What’s currently available and how to find it.Photographed are samples of previous year’s production from RT Knits, a vertical mill in Mauritius that specializes in organic cotton, bamboo, tencel and others.
We begin with China, since that’s where the majority of the world’s textile products are manufactured. The most widespread impact on the fashion industry will come from Chinese mills and factories finding ways to produce with less environmental impact without raising costs.Greenwashing, importance of research, third party verification...Making claims you can’t easily prove can backfire, and makes for a weak marketing platform. Better to sell Fashion and Quality above other features.Climate Counts- focuses on CO2 emmissions, biggest issueStriding: Nike, Levis, GAP, Timberland, REI http://climatecounts.org/scorecard_score.php?co=43Starting: Limited, Jones Apparel Group, VF Corporation http://climatecounts.org/scorecard_score.php?co=58 Stuck: Liz Clairborne (Juicy, Lucky Brand, Kate Spade and others) http://climatecounts.org/scorecard_score.php?co=35 Walmart buys from many of these manufacturers, and has begun scoring suppliers on their environmental impact. Imagine the impact on a brand’s sales volume if they lose Walmart as an account.NRDC’s Clean By Design program helps Chinese factories implement best practices in environmental impact. www.nrdc.org/international/cleanbydesign/Bamboo: www.treehugger.com/files/2010/02/us_consumer_watchdog_says_shoo_to_bamboo.php www.ecotextile.com/news_details.php?id=934Standards, Auditors: climatecounts.org/scorecard_sectors.php?id=11 www.bettercotton.org/ www.global-standard.org/ c2c.mbdc.com/c2c/list.php?order=type ec.europa.eu/environment/ecolabel/index_en.htm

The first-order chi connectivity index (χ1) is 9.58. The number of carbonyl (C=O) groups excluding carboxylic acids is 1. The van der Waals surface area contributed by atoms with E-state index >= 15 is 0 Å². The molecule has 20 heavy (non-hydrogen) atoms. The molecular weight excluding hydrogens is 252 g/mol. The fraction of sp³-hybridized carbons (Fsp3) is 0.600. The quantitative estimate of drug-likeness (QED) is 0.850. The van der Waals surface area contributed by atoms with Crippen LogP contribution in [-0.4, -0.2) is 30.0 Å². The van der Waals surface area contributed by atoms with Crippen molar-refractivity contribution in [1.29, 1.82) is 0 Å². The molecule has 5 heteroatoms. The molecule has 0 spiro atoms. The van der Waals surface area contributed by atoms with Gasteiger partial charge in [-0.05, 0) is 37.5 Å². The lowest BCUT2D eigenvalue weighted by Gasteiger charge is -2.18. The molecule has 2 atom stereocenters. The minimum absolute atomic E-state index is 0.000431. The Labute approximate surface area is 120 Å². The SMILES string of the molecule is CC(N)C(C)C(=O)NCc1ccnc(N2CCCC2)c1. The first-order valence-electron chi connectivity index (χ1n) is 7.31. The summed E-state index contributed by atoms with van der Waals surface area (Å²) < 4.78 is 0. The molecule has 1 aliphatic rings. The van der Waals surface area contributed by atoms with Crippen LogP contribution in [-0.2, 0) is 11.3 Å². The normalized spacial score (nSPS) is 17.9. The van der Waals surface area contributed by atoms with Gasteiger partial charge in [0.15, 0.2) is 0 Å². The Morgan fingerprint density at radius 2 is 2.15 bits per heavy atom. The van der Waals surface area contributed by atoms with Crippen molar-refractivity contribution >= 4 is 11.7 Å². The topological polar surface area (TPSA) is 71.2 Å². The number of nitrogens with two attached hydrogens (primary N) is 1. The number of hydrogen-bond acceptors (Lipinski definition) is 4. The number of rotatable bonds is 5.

Photo shows Indego’s booth: http://shop.indegoafrica.org/collections/indego-africa-market-tote-bagsIndego also partners with major US brands like Nicole Miller and Anthropologie which enables them to create jobs for women using the crafts they already know, but to specifications tailored to the US market. This keeps traditional artisinal methods like batik and beadwork alive and relevant. More about the impact of manufacturing outside of China: http://www.mfa-forum.net/Social auditing:http://www.fairlabor.org/http://www.fairfactories.org/http://www.cleanclothes.org/Fair trade certification: http://www.fairtradecertified.org/
Joy of Life is a vertical manufacturer using only organic fibers and natural dyes. They infuse the fabrics with healing herbs. Although some people may doubt the ability of fabric to heal them, this is a growing trend. While Joy of Life does it with traditional Indian herbs, Lenzing (a German company) advertises the moisturizing effects of their new Tencel C. However, Lenzing doesn’t mention how their fabrics are sold- as greige goods or dyed to order. Consumers have shown (with their dollars!) that they care first and foremost about their safety and the safety of their families. Eco textile companies that tout the personal benefits of their fabrics are likely to become more popular than brands that focus on more macro environmental benefits. Joy of Life: advantagenature.com/introduction.htmLenzing: www.tencel.at/index.php?id=174&L=1Another Indian manufacturer at MAGIC was Kishor Imports, whose lively prints outshone Joy Of Life’s muted herbal dyes.http://kishorexports.com